The presidential debates are a microcosm of the media crisis.
Media forums that were formerly biased have become overtly hostile campaigns that function as proxies for Democrats and the Left. Republicans face a choice between opting out of interactions with the media or trying to do so on their own terms. There’s a reluctance to cede the media space wholly to the Left. But at the same time playing in that space is often a disaster.
Presidential debates are the one forum that is supposed to be bipartisan, but that has degenerated into leftist media personalities taking shots at Republicans and putting out leftist agenda items as the topics.
Is change possible? Maybe not. And not without a lot of hardball.
Republican National Committee (RNC) Chairwoman Ronna Romney McDaniel Tuesday warned she may advise future presidential candidates against joining debates hosted by the Commission on Presidential Debates (CPD) unless the group makes significant changes.
The letter from McDaniel follows a flood of criticism from former President Trump during the 2020 race complaining that format adjustments to health guidance during the coronavirus pandemic were unfair. McDaniel laid out a slate of changes she believes must be made and threatened that Republicans will be advised to boycott CPD-hosted debates if they are not.
“The CPD’s repeated missteps and the partisan actions of its Board Members make clear that the organization no longer provides the fair and impartial forum for presidential debates which the law requires and the American people deserve,” McDaniel wrote.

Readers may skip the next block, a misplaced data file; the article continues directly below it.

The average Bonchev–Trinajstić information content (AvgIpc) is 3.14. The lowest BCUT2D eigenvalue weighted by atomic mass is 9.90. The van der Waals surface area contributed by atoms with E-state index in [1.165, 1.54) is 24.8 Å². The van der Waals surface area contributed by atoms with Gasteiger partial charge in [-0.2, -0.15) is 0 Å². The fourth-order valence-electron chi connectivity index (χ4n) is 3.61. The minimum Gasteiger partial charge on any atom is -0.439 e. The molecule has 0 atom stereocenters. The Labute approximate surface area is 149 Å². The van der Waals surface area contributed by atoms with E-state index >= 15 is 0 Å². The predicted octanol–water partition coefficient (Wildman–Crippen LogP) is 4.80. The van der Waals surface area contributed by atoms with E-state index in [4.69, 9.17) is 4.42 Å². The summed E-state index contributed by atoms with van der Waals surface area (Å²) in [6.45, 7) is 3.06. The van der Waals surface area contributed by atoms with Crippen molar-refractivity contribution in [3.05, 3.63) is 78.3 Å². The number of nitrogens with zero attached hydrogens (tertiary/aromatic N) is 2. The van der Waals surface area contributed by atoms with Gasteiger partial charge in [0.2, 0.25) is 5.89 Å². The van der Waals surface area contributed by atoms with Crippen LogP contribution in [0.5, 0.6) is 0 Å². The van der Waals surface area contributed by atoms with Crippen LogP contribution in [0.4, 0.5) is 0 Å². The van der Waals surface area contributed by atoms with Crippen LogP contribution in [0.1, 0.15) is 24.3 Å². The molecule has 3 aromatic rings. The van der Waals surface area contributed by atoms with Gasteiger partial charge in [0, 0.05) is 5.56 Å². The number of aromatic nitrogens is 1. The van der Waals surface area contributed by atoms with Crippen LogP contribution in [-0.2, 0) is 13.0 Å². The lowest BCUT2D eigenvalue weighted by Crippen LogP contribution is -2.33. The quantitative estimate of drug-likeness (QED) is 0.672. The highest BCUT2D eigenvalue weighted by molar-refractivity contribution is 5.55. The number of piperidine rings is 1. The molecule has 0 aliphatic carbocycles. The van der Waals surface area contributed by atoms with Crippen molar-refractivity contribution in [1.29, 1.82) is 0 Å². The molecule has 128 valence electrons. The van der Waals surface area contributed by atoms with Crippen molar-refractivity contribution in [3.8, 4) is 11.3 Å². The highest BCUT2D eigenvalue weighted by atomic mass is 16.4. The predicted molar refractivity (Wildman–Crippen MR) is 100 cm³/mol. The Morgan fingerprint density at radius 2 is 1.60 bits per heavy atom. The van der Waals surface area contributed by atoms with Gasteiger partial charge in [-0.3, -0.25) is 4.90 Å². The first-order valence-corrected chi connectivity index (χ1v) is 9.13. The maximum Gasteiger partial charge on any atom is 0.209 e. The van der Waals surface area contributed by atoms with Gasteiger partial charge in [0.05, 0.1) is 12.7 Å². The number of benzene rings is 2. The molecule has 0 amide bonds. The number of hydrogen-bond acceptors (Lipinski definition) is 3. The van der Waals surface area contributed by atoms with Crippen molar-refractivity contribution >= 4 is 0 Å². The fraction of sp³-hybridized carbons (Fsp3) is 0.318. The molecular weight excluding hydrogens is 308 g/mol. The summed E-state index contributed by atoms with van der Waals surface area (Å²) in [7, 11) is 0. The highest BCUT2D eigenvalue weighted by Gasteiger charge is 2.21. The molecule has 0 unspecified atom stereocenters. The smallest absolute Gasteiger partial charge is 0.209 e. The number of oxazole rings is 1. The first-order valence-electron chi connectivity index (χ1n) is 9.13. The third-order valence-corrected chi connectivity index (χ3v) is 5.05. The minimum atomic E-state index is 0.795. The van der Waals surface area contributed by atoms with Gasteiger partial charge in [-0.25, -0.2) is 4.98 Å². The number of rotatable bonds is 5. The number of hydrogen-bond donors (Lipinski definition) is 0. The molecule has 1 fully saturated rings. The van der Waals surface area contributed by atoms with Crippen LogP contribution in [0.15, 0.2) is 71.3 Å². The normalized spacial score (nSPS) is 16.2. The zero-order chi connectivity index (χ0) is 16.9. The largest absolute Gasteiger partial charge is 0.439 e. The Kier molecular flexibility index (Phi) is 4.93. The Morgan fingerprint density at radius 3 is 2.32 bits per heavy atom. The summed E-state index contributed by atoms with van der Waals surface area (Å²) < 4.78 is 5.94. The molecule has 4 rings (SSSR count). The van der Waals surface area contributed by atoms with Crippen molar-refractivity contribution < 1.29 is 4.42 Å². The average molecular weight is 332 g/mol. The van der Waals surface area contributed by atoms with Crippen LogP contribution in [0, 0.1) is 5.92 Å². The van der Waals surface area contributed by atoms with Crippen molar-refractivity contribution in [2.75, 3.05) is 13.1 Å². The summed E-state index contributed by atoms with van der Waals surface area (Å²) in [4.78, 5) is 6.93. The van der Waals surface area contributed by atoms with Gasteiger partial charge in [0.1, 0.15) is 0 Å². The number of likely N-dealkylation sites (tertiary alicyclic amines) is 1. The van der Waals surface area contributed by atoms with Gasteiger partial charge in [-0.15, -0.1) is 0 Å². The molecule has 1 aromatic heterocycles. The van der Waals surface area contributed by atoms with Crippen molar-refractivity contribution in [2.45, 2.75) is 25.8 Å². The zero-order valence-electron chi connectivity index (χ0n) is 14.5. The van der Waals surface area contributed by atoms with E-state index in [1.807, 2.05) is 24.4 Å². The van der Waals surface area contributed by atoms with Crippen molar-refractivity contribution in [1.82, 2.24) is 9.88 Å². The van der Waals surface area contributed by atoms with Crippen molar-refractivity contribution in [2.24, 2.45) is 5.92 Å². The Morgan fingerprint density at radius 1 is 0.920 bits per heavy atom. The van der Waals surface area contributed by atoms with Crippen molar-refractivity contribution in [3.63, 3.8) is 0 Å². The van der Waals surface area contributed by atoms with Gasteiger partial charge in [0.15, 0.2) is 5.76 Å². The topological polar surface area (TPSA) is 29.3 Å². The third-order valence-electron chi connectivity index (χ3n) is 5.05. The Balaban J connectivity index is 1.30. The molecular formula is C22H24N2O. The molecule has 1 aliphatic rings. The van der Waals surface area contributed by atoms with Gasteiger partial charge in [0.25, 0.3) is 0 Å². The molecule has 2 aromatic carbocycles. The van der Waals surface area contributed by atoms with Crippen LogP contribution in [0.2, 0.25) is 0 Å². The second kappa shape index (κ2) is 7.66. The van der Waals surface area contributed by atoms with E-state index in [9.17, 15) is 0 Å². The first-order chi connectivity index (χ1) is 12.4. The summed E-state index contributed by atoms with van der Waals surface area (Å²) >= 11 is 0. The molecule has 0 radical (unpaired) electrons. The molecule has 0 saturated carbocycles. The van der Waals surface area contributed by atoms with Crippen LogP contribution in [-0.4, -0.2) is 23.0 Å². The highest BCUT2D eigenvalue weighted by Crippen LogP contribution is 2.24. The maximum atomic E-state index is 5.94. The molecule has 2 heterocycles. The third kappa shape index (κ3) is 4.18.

“Our sincere hope is that the CPD accepts this criticism and works to correct its mistakes,” she added. “If not, the RNC will have no choice but to advise future Republican candidates against participating in CPD-hosted debates, and the RNC will look for other options for its candidates to debate the issues before the American people in a neutral and nonpartisan forum.”
McDaniel demanded a slate of changes, including placing term limits on CPD’s board of directors, enacting a “code of conduct” barring CPD staff from making public comments in support or opposition to any candidate, committing to hosting at least one debate before the start of early voting in any state and publicizing criteria for selecting moderators.
This is interesting I suppose, institutionally, but I’m not sure what it’s going to really change.
What would be ideal would be replacing the current system with an arrangement between both campaigns, a list of topics submitted by both sides, a set of rules agreed on by both sides, with a neutral apolitical moderator picked from the worlds of arbitration or the judiciary, whose own rules forbid him from any significant intervention beyond enforcing the existing rules.
The media would never accept this even though this is what the CPD is in theory supposed to oversee. It wants its pet journalists there making a name for themselves by going after Republicans. That’s how it defines its entire agenda now. And it wants to discuss racial justice, the environment, sexism, and the rest of the list of its agenda topics, while demanding to know, “Have you stopped being a racist?”
Democrats benefit from this arrangement and will do everything possible to keep it going.
And yet the only hope for real change is if Republicans actually refuse to continue working with the CPD until the GOP gets an equal shot at the list of topics and gets an impartial moderator.
Debates do mean media exposure, but both primary and general election debates seem to do as much harm as good.